CMRS is a research community of faculty, friends, and students at and beyond the University of Saskatchewan. We support a wide range of faculty research projects, collaborative and interdisciplinary research, and student research.
One of our strengths is the close relationship between research and teaching, for example in core courses such as CMRS 333, Exploring Medieval and Early Modern Manuscripts; CMRS 402, Directed Research; CMRS 403, Analysis and Public Exhibition of Cultural Artifacts; and CMRS 433, Advanced Manuscript Studies.
CMRS Research in the News
The Lost City of Alexander the GreatCMRS Fellow Tina Greenfield was featured in a U of S article about her work at Qalatga Darband. Read it here: https://news.usask.ca/articles/research/2017/digging-into-the-lost-city-of-alexander-the-great.php
Abraham Akkerman, Phenomenology of the Winter-City: Myth in the Rise and Decline of Built Environments
This book explores how the weather and city-form impact the mind, and how city-form and mind interact. It builds on Merleau-Ponty’s contention that mind, the human body and the environment are intertwined in a singular composite, and on Walter Benjamin’s suggestion that mind and city-form, in mutual interaction, through history, have set the course of civilization. Bringing together the fields of philosophy, urbanism, geography, history, and architecture, the book shows the association of existentialism with prevalence of mood disorder in Northern Europe at the close of Little Ice Age. It explains the implications of city-form and traces the role of the myths and allegories of urban design as well as the history of gender projection onto city-form. It shows how urbanization in Northern Europe provided easier access to shelter, yet resulted in sunlight deprivation, and yielded increasing incidence of depression and other mental disorder among the European middle-class. The book uses the examples of Kierkegaard, Nietzsche, Dostoevsky and Kafka, to show how walking through the streets, squares and other urban voids became the informal remedy to mood disorder, a prominent trait among founders of modern Existentialism. It concludes by describing how the connection of anguish and violence is relevant to winter depression in cities, in North America in particular.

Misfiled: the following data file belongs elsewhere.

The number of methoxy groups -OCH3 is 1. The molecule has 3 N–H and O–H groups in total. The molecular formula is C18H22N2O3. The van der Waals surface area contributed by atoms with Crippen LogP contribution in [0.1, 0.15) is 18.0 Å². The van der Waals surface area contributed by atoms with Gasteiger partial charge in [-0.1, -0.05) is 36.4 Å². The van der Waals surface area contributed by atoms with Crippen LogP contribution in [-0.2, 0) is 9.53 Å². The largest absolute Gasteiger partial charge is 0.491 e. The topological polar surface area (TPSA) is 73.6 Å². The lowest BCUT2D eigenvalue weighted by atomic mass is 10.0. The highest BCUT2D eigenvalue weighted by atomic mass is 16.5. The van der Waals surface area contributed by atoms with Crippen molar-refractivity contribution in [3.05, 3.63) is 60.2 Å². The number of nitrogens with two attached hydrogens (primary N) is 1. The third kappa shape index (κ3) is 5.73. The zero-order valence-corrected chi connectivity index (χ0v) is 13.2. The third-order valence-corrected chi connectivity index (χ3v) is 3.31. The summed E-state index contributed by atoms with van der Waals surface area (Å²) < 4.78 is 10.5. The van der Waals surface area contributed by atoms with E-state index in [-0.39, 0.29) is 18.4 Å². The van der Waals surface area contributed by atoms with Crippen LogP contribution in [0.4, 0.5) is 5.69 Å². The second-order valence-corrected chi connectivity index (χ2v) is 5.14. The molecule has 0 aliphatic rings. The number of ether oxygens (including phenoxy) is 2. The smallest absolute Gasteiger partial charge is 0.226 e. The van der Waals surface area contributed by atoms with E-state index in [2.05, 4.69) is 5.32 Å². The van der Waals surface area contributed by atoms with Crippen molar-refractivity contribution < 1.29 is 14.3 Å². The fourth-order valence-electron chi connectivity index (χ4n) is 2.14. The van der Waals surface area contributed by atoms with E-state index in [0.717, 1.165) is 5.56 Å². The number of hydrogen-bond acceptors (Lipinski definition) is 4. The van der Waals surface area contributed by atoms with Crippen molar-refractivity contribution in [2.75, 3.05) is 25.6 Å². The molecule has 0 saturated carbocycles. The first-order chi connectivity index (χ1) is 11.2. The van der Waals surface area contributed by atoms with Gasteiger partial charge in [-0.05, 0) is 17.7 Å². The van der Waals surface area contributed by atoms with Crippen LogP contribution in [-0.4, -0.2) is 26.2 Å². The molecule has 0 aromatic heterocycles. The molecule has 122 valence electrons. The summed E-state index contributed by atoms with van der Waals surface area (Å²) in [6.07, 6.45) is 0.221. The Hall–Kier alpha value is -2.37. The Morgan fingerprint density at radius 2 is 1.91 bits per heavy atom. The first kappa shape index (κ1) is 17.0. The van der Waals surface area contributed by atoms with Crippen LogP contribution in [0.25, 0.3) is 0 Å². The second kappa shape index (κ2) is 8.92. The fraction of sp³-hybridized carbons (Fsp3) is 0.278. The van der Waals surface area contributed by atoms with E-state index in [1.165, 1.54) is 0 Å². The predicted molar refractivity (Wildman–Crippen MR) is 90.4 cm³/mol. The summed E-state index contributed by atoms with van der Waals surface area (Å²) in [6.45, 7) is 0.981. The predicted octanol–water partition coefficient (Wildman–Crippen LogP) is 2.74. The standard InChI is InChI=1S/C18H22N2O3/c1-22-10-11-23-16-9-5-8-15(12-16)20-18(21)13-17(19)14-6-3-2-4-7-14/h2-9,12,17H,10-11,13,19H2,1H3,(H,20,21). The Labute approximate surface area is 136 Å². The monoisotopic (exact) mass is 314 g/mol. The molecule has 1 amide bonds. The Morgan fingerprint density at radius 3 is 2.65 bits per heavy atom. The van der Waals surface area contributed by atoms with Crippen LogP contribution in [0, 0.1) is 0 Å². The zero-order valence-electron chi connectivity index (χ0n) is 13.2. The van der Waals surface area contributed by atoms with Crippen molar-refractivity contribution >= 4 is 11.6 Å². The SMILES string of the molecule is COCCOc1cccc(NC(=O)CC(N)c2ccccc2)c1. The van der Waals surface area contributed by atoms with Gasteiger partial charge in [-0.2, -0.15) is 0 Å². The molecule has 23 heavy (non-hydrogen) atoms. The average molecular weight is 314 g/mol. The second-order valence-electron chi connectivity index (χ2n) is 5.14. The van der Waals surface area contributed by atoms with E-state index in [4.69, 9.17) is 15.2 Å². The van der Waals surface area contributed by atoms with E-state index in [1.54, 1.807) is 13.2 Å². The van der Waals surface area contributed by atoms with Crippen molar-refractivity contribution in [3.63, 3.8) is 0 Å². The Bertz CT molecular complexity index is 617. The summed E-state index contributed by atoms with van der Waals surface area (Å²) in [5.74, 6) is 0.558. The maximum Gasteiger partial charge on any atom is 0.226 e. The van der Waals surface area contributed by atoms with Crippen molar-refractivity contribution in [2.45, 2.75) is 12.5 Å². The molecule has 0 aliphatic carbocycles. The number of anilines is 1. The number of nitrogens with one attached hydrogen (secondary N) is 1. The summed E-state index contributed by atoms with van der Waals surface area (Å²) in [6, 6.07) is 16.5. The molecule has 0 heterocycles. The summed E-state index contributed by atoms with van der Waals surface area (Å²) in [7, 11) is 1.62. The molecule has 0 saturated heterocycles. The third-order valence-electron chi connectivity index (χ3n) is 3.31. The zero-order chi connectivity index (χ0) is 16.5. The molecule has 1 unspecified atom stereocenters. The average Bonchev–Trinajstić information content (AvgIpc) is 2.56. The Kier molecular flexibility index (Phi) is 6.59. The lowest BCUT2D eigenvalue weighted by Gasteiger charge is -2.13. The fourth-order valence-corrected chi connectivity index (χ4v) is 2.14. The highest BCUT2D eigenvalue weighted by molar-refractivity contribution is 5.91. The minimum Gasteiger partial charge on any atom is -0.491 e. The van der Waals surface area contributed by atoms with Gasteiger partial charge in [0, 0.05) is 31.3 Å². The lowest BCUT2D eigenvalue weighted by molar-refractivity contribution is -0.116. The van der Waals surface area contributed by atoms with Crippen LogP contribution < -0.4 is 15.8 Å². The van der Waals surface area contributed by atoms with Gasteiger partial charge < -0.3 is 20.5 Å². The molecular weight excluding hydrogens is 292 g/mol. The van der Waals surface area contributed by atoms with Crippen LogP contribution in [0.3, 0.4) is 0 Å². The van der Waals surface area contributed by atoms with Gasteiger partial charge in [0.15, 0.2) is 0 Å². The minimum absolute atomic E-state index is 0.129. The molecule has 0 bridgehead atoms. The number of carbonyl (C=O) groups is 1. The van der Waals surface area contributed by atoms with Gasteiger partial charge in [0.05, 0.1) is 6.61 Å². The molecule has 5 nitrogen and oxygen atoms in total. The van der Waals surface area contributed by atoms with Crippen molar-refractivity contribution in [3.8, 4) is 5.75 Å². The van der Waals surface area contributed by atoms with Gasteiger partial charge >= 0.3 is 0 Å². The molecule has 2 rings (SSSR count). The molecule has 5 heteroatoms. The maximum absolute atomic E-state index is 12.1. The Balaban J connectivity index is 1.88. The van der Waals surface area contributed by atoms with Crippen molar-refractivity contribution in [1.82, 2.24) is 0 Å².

Awards and Grants
Charlie Peters, Curtis Peeteetuce, and CMRS faculty member Moira Day received an ICCC grant to bring together a group of performing artists (and academics) who will seek reconciliation by exploring Sophocles' Antigone and traditional Cree stories, creating something entirely new in the process.